PARIS (AP) — A bill making it a crime to deny the 1915 killings of Armenians was a genocide has passed both houses of France's parliament.
The Senate's vote Monday came despite Turkey's threats to impose new sanctions on France. It already suspended military, economic and political ties when the lower house of French parliament passed the bill last month.
The measure now needs to be signed by President Nicolas Sarkozy, whose party proposed it, to become a law.
While most historians contend that the 1915 killings of Armenians as the Ottoman Empire broke up was the 20th century's first genocide, Turkey vigorously denies that.
THIS IS A BREAKING NEWS UPDATE. Check back soon for further information. AP's earlier story is below.
PARIS (AP) — Turkey threatened more sanctions for France if the Senate in Paris votes later Monday to make it a crime to deny the 20th-century killing of Armenians by Ottoman Turks constitutes a genocide.
France's lower house voted to make such denials a crime last month, prompting Turkey to suspended military, economic and political ties. If the bill passes the Senate, it will be on a fast track to becoming law. If it fails, the National Assembly, France's lower house, could take it up again, starting the process over.
As the debate before the vote got under way, rival demonstrations — one pro-Turkish and one pro-Armenian, kept apart by a large police presence — gathered outside the upper house of parliament, waving flags and blowing whistles.
On Saturday, thousands of Turks from across Europe marched through the French capital, accusing French President Nicolas Sarkozy of acting in the hope of securing French Armenians' votes in this year's presidential elections.
An estimated 500,000 Armenians live in France.
While most historians contend that the 1915 killings of 1.5 million Armenians as the Ottoman Empire broke up was the 20th century's first genocide, Turkey has vigorously denied that. It says that there was no systematic campaign to kill Armenians and that many Turks also died during the chaotic disintegration of the empire.
On Monday, Turkish Deputy Prime Minister Bulent Arinc, speaking during a visit to Strasbourg, France, said: "What would happen if a thousand, ten thousand or a hundred thousand gathered around Eiffel and said 'there is no genocide'? What would the French justice do? Would it be able to convict ten thousand or a hundred thousand people? I don't think so."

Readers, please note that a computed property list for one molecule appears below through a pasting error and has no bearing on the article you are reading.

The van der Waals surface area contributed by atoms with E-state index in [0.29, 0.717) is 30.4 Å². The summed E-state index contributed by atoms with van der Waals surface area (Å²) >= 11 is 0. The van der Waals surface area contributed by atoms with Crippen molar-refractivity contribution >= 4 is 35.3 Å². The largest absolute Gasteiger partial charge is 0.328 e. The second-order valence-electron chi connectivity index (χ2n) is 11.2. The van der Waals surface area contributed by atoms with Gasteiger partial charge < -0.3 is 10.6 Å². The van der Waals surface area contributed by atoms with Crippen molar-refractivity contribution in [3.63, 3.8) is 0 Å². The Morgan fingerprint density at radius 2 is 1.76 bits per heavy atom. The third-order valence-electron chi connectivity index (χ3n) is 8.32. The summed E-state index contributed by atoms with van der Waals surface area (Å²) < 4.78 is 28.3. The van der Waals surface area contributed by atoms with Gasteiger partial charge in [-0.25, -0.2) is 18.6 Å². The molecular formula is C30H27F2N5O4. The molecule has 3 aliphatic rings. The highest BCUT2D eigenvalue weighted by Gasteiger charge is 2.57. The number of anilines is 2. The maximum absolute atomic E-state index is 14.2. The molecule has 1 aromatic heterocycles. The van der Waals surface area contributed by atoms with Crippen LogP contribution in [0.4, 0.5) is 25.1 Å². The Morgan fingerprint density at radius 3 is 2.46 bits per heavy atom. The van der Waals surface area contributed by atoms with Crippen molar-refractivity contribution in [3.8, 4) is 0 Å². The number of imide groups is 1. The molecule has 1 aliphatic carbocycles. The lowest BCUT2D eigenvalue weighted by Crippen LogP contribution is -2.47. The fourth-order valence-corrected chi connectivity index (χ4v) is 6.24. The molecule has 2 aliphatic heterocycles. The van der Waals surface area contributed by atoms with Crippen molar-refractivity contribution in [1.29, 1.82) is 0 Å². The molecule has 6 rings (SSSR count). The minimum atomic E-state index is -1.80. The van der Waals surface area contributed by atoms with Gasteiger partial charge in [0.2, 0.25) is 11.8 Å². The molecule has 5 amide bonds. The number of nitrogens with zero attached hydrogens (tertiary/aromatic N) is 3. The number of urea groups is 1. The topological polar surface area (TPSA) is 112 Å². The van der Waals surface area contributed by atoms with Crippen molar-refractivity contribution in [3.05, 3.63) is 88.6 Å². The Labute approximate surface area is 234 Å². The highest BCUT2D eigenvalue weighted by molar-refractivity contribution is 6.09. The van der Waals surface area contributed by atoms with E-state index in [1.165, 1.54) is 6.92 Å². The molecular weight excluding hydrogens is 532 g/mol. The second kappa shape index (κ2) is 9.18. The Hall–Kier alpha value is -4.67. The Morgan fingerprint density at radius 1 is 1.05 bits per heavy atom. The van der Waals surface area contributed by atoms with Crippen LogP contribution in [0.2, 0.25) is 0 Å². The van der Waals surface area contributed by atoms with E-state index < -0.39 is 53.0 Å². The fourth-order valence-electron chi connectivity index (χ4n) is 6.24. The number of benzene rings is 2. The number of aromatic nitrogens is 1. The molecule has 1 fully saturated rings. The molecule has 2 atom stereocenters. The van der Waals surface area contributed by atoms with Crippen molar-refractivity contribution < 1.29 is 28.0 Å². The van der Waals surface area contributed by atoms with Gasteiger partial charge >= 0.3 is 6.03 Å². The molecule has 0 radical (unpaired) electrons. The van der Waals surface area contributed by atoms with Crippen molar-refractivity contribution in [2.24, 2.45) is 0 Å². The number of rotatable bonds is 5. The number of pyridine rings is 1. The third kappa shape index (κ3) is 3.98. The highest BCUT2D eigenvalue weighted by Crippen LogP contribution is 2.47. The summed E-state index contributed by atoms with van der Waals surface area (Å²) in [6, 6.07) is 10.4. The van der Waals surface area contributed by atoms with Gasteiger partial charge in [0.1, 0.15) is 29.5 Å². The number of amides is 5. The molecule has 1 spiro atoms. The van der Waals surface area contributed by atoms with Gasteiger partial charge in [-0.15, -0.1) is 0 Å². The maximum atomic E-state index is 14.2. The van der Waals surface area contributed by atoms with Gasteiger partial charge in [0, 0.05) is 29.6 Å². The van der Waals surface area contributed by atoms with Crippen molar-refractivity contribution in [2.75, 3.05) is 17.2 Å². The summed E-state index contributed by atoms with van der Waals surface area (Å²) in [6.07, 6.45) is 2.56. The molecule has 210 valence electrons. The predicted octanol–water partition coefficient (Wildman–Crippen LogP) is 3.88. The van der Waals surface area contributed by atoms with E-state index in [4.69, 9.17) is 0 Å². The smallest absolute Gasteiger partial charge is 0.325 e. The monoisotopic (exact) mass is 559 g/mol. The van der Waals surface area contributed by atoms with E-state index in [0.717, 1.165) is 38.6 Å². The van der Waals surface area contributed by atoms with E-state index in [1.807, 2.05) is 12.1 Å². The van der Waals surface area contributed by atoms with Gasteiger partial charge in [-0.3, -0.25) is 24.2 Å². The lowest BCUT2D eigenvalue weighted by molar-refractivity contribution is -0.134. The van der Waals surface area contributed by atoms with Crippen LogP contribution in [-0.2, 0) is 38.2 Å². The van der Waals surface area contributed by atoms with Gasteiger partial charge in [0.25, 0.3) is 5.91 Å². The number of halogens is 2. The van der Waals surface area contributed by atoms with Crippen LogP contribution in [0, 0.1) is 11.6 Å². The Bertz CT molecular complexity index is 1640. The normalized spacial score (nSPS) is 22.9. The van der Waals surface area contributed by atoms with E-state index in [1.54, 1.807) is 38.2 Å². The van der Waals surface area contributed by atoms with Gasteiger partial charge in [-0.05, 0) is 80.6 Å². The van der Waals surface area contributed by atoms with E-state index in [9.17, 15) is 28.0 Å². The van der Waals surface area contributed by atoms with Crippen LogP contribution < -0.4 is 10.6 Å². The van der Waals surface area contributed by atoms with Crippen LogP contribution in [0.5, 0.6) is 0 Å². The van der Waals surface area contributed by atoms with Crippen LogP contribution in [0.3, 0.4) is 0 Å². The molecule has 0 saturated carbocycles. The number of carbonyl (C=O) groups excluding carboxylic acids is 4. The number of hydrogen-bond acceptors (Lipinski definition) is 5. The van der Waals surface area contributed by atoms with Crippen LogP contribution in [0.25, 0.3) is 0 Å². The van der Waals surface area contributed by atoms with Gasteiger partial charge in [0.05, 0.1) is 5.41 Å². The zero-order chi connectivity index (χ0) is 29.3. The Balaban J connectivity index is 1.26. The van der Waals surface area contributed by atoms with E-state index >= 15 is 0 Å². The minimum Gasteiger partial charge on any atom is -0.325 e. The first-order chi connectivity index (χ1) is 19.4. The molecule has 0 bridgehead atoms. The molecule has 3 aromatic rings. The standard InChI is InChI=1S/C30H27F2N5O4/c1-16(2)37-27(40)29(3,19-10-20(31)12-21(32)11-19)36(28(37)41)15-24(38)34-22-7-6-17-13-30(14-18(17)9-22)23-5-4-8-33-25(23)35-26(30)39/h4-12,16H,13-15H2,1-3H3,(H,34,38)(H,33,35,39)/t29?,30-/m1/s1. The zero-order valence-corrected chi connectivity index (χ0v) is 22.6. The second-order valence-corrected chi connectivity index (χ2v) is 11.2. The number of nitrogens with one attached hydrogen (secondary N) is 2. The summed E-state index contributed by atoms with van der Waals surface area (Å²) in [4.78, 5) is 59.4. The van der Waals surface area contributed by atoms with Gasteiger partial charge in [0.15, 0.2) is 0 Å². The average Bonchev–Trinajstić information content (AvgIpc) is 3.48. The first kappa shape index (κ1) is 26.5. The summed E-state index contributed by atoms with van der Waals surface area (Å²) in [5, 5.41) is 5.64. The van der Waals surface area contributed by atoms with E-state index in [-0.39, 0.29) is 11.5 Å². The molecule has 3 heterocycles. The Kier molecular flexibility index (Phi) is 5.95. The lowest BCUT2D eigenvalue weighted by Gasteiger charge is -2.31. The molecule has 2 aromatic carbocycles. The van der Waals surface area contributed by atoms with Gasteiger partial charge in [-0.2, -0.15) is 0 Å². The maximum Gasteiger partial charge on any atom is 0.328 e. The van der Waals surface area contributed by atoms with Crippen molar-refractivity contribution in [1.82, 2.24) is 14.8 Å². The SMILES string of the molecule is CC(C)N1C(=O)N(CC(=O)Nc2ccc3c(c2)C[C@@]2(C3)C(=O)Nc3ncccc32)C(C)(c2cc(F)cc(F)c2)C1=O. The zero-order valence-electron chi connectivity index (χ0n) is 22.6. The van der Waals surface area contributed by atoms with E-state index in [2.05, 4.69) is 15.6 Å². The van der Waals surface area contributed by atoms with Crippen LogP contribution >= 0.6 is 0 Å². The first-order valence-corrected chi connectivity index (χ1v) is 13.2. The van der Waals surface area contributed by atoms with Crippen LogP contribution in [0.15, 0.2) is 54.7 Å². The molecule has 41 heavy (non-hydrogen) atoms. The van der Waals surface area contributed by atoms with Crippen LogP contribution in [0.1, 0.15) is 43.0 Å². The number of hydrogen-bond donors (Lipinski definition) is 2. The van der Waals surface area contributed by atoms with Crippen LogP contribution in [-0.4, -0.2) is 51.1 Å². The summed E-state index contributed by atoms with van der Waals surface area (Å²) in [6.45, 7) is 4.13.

But the most significant protest came from Ankara, Turkey's capital, where the foreign minister warned that he was ready to take new measures against France if the bill passed.
"Turkey will continue to implement sanctions as long as this bill remains in motion," Turkish Foreign Minister Ahmet Davutoglu told reporters ahead of the debate. "We hope however, that this won't be necessary and that common sense will reign in the French Senate."
He did not spell out the measures Turkey would take.
The bill sets a punishment of up to one year in prison and a fine of euro45,000 ($59,000) for those who deny or "outrageously minimize" the killings — putting such action on par with denial of the Holocaust.
France formally recognized the 1915 killings as genocide in 2001, but provided no penalty for anyone rejecting that.
The bill strikes at the heart of national honor in Turkey, which has argued that the bill would compromise freedom of expression in France.
"European values are under threat," Davutoglu said Monday. "If each parliament takes decisions containing its own views of history and implements them, a new era of Inquisition will be opened in Europe."
"Those who voice views that exclude this view of history will be jailed," he said. "It would unfortunately, be a great shame for France to revive this."